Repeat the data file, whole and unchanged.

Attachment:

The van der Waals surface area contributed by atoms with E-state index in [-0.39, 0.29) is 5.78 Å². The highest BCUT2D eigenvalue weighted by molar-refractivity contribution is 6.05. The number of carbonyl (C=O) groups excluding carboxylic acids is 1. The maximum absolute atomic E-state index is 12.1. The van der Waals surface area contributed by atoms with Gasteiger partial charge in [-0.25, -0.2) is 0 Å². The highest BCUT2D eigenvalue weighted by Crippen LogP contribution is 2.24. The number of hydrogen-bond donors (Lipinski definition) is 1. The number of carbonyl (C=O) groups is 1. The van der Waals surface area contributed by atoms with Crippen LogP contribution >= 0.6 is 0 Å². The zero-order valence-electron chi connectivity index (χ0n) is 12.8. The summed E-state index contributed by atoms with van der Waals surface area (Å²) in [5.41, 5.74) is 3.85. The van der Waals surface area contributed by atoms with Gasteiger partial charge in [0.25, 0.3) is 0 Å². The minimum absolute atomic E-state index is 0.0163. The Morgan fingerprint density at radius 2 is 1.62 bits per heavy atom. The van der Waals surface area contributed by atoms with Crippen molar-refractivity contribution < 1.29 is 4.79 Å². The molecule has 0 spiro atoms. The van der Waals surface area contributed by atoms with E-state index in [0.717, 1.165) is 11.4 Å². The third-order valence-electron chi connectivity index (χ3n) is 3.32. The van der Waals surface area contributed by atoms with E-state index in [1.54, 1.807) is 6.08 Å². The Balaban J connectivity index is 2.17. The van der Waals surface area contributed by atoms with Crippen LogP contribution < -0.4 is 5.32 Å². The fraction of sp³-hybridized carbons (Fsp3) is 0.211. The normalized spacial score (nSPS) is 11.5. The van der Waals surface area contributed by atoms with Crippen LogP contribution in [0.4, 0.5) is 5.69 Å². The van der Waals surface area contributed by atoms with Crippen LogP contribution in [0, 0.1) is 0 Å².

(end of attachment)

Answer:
The van der Waals surface area contributed by atoms with E-state index in [-0.39, 0.29) is 5.78 Å². The highest BCUT2D eigenvalue weighted by molar-refractivity contribution is 6.05. The number of carbonyl (C=O) groups excluding carboxylic acids is 1. The maximum absolute atomic E-state index is 12.1. The van der Waals surface area contributed by atoms with Gasteiger partial charge in [-0.25, -0.2) is 0 Å². The highest BCUT2D eigenvalue weighted by Crippen LogP contribution is 2.24. The number of hydrogen-bond donors (Lipinski definition) is 1. The number of carbonyl (C=O) groups is 1. The van der Waals surface area contributed by atoms with Crippen LogP contribution >= 0.6 is 0 Å². The zero-order valence-electron chi connectivity index (χ0n) is 12.8. The summed E-state index contributed by atoms with van der Waals surface area (Å²) in [5.41, 5.74) is 3.85. The van der Waals surface area contributed by atoms with Gasteiger partial charge in [0.25, 0.3) is 0 Å². The minimum absolute atomic E-state index is 0.0163. The Morgan fingerprint density at radius 2 is 1.62 bits per heavy atom. The van der Waals surface area contributed by atoms with Crippen molar-refractivity contribution < 1.29 is 4.79 Å². The molecule has 0 spiro atoms. The van der Waals surface area contributed by atoms with E-state index in [0.717, 1.165) is 11.4 Å². The third-order valence-electron chi connectivity index (χ3n) is 3.32. The van der Waals surface area contributed by atoms with E-state index in [1.54, 1.807) is 6.08 Å². The Balaban J connectivity index is 2.17. The van der Waals surface area contributed by atoms with Crippen LogP contribution < -0.4 is 5.32 Å². The fraction of sp³-hybridized carbons (Fsp3) is 0.211. The normalized spacial score (nSPS) is 11.5. The van der Waals surface area contributed by atoms with Crippen LogP contribution in [0.4, 0.5) is 5.69 Å². The van der Waals surface area contributed by atoms with Crippen LogP contribution in [0, 0.1) is 0 Å².